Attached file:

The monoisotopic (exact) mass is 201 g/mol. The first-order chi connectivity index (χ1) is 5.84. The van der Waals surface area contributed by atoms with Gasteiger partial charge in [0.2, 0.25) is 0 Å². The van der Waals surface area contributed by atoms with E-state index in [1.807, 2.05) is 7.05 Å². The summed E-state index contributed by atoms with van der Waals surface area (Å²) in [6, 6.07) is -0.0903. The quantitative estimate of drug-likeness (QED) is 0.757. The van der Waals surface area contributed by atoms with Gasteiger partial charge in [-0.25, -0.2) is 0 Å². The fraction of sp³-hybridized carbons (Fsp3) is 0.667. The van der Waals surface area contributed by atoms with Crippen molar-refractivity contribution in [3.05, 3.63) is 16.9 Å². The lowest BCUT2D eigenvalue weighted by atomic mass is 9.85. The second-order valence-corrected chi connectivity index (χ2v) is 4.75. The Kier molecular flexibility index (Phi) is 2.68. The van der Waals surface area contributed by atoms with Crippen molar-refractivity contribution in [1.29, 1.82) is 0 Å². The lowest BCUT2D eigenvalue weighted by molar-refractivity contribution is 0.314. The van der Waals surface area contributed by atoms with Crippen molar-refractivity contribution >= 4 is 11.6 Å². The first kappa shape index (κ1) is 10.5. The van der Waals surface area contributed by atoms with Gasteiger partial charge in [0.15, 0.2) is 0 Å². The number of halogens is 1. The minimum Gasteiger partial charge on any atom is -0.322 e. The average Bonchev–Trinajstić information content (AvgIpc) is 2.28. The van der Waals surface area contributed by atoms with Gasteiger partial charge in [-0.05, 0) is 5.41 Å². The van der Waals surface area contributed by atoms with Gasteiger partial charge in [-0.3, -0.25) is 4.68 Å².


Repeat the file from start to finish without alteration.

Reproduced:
The monoisotopic (exact) mass is 201 g/mol. The first-order chi connectivity index (χ1) is 5.84. The van der Waals surface area contributed by atoms with Gasteiger partial charge in [0.2, 0.25) is 0 Å². The van der Waals surface area contributed by atoms with E-state index in [1.807, 2.05) is 7.05 Å². The summed E-state index contributed by atoms with van der Waals surface area (Å²) in [6, 6.07) is -0.0903. The quantitative estimate of drug-likeness (QED) is 0.757. The van der Waals surface area contributed by atoms with Gasteiger partial charge in [-0.25, -0.2) is 0 Å². The fraction of sp³-hybridized carbons (Fsp3) is 0.667. The van der Waals surface area contributed by atoms with Crippen molar-refractivity contribution in [3.05, 3.63) is 16.9 Å². The lowest BCUT2D eigenvalue weighted by atomic mass is 9.85. The second-order valence-corrected chi connectivity index (χ2v) is 4.75. The Kier molecular flexibility index (Phi) is 2.68. The van der Waals surface area contributed by atoms with Crippen molar-refractivity contribution in [1.29, 1.82) is 0 Å². The lowest BCUT2D eigenvalue weighted by molar-refractivity contribution is 0.314. The van der Waals surface area contributed by atoms with Crippen molar-refractivity contribution >= 4 is 11.6 Å². The first kappa shape index (κ1) is 10.5. The van der Waals surface area contributed by atoms with Gasteiger partial charge in [0.15, 0.2) is 0 Å². The number of halogens is 1. The minimum Gasteiger partial charge on any atom is -0.322 e. The average Bonchev–Trinajstić information content (AvgIpc) is 2.28. The van der Waals surface area contributed by atoms with Gasteiger partial charge in [-0.05, 0) is 5.41 Å². The van der Waals surface area contributed by atoms with Gasteiger partial charge in [-0.3, -0.25) is 4.68 Å².